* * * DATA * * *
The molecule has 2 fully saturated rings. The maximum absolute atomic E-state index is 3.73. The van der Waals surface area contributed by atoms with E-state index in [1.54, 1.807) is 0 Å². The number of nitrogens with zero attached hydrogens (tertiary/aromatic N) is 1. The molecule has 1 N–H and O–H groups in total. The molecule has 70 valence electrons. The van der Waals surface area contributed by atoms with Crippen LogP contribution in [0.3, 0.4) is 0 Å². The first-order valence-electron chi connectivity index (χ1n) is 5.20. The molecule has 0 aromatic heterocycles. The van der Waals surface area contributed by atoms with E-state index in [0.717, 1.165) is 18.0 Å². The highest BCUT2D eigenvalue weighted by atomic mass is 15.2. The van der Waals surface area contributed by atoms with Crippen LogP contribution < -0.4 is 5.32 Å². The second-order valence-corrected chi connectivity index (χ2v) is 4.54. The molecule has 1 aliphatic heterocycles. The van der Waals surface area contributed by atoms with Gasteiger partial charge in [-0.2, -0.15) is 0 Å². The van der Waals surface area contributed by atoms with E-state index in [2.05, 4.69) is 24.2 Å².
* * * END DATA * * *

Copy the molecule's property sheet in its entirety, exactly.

The molecule has 2 fully saturated rings. The maximum absolute atomic E-state index is 3.73. The van der Waals surface area contributed by atoms with E-state index in [1.54, 1.807) is 0 Å². The number of nitrogens with zero attached hydrogens (tertiary/aromatic N) is 1. The molecule has 1 N–H and O–H groups in total. The molecule has 70 valence electrons. The van der Waals surface area contributed by atoms with Crippen LogP contribution in [0.3, 0.4) is 0 Å². The first-order valence-electron chi connectivity index (χ1n) is 5.20. The molecule has 0 aromatic heterocycles. The van der Waals surface area contributed by atoms with E-state index in [0.717, 1.165) is 18.0 Å². The highest BCUT2D eigenvalue weighted by atomic mass is 15.2. The van der Waals surface area contributed by atoms with Crippen LogP contribution < -0.4 is 5.32 Å². The second-order valence-corrected chi connectivity index (χ2v) is 4.54. The molecule has 1 aliphatic heterocycles. The van der Waals surface area contributed by atoms with Gasteiger partial charge in [-0.2, -0.15) is 0 Å². The van der Waals surface area contributed by atoms with E-state index in [2.05, 4.69) is 24.2 Å².